Watford Palace panto dame Terence Frisch, from Harrow, tells George Nott why he loves playing Mother Goose

Terence Frisch gets his goose

Terence Frisch gets his goose

First published in What's On Times Series: Photograph of the Author by

When Terence Frisch steps out onto the Watford Palace stage tonight, he’ll be carrying the weight of more than a century of tradition on his shoulders – as well as a headpiece so wide he has to walk through doors sideways.

The Harrow actor is playing the part of Mother Goose in the annual Palace panto, and can't help but feel the history of the place when he delivers his lines.

“The great thing about panto is you’re doing scenes and gags that were done 100 years ago by other people, almost verbatim,” he explains, removing his six-inch heels. “And you think, my gosh, greats like Herbert Campbell and Dan Leno did these same bits, played the same parts.

“You You really do feel, especially in an old theatre like this, like the ghosts are here.”

The Palace has been putting on pantos almost every year since 1911’s Boxing Day performance of Aladdin. In those days it was a bustling music hall, where the stars of vaudeville played to packed houses night after night.

A favourite of Watford audiences at the time was Harry Champion, singer of Any Old Iron. In tonight’s production, Terence will be singing lines from the Cockney classic in a nod to the musical comic.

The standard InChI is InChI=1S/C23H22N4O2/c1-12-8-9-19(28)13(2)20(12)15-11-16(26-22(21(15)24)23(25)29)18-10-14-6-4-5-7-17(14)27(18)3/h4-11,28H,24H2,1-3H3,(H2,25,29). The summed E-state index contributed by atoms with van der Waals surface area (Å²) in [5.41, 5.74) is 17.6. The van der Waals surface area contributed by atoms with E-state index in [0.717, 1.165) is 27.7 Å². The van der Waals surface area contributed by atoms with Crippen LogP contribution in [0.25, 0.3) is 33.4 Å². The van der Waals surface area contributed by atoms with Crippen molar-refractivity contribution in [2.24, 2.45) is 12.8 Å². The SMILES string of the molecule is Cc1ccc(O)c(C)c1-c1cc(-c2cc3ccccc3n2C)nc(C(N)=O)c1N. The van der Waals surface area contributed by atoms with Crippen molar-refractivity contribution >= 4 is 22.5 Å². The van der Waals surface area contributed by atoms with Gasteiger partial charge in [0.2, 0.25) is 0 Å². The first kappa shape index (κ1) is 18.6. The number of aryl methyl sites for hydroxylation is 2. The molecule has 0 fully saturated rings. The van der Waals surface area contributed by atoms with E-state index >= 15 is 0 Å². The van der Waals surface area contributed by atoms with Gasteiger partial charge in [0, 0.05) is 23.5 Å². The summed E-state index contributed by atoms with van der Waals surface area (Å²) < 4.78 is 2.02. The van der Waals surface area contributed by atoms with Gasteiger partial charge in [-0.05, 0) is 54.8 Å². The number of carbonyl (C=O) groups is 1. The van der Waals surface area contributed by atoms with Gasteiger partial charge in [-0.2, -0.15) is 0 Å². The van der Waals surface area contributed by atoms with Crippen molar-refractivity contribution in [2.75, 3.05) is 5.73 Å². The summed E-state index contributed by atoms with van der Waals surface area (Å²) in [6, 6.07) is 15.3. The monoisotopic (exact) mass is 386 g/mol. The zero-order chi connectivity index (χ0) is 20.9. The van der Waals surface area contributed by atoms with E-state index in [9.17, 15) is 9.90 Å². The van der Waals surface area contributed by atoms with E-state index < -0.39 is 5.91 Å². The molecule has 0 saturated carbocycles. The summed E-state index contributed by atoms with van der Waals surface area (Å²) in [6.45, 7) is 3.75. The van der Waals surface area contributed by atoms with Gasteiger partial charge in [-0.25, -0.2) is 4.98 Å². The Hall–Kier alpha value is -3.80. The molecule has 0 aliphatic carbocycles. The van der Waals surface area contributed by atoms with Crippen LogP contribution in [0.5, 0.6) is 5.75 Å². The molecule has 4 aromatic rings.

“He actually played here and sang Any Old Iron in this very spot,” says Terence. “I keep thinking the ghosts of this theatre will be hearing this song again, for the first time in 80 years or so. It’s nice to feel part of that sense of history. It’s in the theatre, it’s all around us.”

Set in the not-so-far-away land of Watfordia, the show follows Mother Goose whose pet goose Priscilla is laying golden eggs. Will Mother Goose learn that there’s more to life than money and fame, and more to Priscilla than her Midas tush?

“It’s the Dames’ King Lear,” says Terence, who has recently performed in The Lord of The Rings in the West End and Romeo and Juliet at The Globe. “Most pantos, it’s usually a love story or hero story and the dame is incidental, a bit of light relief. In Mother Goose the play is about Mother Goose. She goes through quite a journey.

“In essence you’re telling a story, whether it’s panto or it’s Oedipus. It’s just working out how to tell the story in the most entertaining way. In panto we say the play’s the thing, it’s all got to serve the play.”

Featuring a live band, a ballet-dancing goose, stunning bespoke sets and costumes designed by Cleo Pettitt, and, of course, plenty of audience participation, the production promises to be the Palace’s most magical yet.

“The audience are so much part of the show,” adds Terence, “without them being in the same space as we are, we can’t do it. Panto is something that happens in between the audience and the stage – a miasmic blob of joint experience between a crowd and performers. Now, if you’ll excuse me, I’ve got to go put on a green frock and some very high heels and see if I can fly.”

  • Mother Goose is at Watford Palace Theatre, Clarendon Road, until December 29 at various times. Details: 01923 225671

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